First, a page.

By Katy Murphy
Tuesday, January 15th, 2013 at 3:36 pm in Uncategorized.
I’ve been at San Jose State today, learning about an online education experiment that could affect high school and college students – and would-be college students – alike.
The latest idea is to offer three entry-level or remedial courses online, for CSU credit, at $150 each. San Jose State professors created the course using the platform of a Palo Alto-based online education startup, Udacity.
The pilot will start with just 300 students – 150 from San Jose State and another 150 from community colleges and the two high schools Gov. Jerry Brown started when he was the mayor of Oakland — Oakland Military Institute and Oakland School for the Arts.
If the experiment works – and, as Udacity CEO Sebastian Thrun acknowledges, it might not — the courses might be available to students throughout the U.S. as soon as this summer.
The three courses to launch at the end of the month are already offered at some high schools: entry level mathematics, elementary statistics and college algebra. Often, in college, these same courses have waiting lists, especially at the community college level. As a result, students get caught up in a “bottleneck” as they wait to take and pass them. The failure rate is high. Some drop their college studies after that.
Of course, online education is nothing new, but it’s constantly being reinvented – especially in the last year or so, with the advent of free courses open to anyone in the world (mostly not for credit).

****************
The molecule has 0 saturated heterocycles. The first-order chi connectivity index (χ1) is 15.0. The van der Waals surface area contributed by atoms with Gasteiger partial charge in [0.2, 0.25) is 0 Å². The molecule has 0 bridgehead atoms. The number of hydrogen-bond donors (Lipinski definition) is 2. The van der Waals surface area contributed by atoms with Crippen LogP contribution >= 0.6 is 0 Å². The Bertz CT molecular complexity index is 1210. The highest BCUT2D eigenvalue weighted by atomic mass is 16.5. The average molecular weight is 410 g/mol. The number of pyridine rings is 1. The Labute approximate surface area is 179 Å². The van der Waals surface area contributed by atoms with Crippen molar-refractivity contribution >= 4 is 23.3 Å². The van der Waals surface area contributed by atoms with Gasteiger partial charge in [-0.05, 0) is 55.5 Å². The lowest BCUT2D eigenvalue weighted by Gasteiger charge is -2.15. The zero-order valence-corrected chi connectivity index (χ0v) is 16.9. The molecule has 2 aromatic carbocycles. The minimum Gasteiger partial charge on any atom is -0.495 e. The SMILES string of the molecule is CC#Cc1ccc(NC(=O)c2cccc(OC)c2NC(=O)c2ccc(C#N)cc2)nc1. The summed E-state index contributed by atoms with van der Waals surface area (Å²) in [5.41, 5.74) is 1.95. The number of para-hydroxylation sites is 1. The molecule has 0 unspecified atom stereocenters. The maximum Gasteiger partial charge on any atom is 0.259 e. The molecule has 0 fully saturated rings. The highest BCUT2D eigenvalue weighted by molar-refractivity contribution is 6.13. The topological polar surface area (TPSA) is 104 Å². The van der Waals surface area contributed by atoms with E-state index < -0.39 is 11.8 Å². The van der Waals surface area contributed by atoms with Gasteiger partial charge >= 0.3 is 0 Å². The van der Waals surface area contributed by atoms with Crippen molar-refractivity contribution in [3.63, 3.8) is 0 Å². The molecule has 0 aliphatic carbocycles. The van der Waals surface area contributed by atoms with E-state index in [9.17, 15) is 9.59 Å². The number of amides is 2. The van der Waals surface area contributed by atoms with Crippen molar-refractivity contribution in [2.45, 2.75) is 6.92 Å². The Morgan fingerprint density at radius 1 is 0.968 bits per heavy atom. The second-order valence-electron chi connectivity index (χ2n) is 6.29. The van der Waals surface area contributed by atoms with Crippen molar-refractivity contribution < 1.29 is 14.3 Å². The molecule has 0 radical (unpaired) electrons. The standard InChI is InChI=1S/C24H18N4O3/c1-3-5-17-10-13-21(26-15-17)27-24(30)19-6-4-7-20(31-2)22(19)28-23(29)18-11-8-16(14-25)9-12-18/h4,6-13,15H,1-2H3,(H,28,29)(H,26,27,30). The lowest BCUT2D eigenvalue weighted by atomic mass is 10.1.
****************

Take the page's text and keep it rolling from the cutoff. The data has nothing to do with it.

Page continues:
How it works: In addition to the traditional online component, with videos and quizzes, the students in this new Udacity/San Jose State initiative would be assigned mentors to check in on them (especially when they haven’t logged on in awhile) and help to set up online study groups.
Some students at the Oakland Military Institute already use one of Udacity’s other products, a free physics course (not for credit) that supplements the school’s physics class. Mark Ryan, the school’s superintendent, said he’s impressed. The platform is very engaging, he said. It also identifies holes in a student’s knowledge and focuses more heavily in those areas.
“I’ve never seen any online program that’s quite this smart,” Ryan said.
Do you think your students would benefit from more online courses, especially ones they might need to pursue a college degree? What questions or concerns do you have about this model?